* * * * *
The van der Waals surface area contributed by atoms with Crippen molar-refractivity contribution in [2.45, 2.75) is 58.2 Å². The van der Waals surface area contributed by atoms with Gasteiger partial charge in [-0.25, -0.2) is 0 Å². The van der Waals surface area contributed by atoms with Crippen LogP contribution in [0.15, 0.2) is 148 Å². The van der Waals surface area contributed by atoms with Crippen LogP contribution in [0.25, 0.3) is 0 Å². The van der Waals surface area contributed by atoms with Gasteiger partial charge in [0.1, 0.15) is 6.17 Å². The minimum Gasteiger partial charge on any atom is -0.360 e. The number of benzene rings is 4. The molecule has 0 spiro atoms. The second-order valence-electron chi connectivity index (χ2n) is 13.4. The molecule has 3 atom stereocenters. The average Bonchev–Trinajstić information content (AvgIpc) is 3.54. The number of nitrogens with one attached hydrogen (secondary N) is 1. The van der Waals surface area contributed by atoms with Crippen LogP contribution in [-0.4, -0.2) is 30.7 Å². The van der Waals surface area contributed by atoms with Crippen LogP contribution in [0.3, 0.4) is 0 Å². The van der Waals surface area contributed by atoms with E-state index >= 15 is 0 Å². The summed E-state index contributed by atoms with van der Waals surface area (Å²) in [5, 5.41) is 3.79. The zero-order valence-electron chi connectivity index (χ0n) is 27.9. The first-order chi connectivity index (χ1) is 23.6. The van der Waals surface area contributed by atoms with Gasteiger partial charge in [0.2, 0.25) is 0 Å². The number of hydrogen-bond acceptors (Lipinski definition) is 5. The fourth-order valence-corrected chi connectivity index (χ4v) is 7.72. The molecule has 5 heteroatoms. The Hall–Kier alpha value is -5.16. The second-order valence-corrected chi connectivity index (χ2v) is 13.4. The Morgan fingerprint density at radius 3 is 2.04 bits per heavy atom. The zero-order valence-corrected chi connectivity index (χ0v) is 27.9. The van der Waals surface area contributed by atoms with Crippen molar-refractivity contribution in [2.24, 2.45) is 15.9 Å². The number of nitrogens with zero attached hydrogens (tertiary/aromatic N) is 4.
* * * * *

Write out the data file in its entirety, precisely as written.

The van der Waals surface area contributed by atoms with Crippen molar-refractivity contribution in [2.45, 2.75) is 58.2 Å². The van der Waals surface area contributed by atoms with Gasteiger partial charge in [-0.25, -0.2) is 0 Å². The van der Waals surface area contributed by atoms with Crippen LogP contribution in [0.15, 0.2) is 148 Å². The van der Waals surface area contributed by atoms with Crippen LogP contribution in [0.25, 0.3) is 0 Å². The van der Waals surface area contributed by atoms with Gasteiger partial charge in [0.1, 0.15) is 6.17 Å². The minimum Gasteiger partial charge on any atom is -0.360 e. The number of benzene rings is 4. The molecule has 0 spiro atoms. The second-order valence-electron chi connectivity index (χ2n) is 13.4. The molecule has 3 atom stereocenters. The average Bonchev–Trinajstić information content (AvgIpc) is 3.54. The number of nitrogens with one attached hydrogen (secondary N) is 1. The van der Waals surface area contributed by atoms with Crippen LogP contribution in [-0.4, -0.2) is 30.7 Å². The van der Waals surface area contributed by atoms with Crippen LogP contribution in [0.3, 0.4) is 0 Å². The van der Waals surface area contributed by atoms with E-state index >= 15 is 0 Å². The summed E-state index contributed by atoms with van der Waals surface area (Å²) in [5, 5.41) is 3.79. The zero-order valence-electron chi connectivity index (χ0n) is 27.9. The first-order chi connectivity index (χ1) is 23.6. The van der Waals surface area contributed by atoms with Gasteiger partial charge in [0.2, 0.25) is 0 Å². The number of hydrogen-bond acceptors (Lipinski definition) is 5. The fourth-order valence-corrected chi connectivity index (χ4v) is 7.72. The molecule has 5 heteroatoms. The Hall–Kier alpha value is -5.16. The second-order valence-corrected chi connectivity index (χ2v) is 13.4. The Morgan fingerprint density at radius 3 is 2.04 bits per heavy atom. The zero-order valence-corrected chi connectivity index (χ0v) is 27.9. The van der Waals surface area contributed by atoms with Crippen molar-refractivity contribution in [2.24, 2.45) is 15.9 Å². The number of nitrogens with zero attached hydrogens (tertiary/aromatic N) is 4.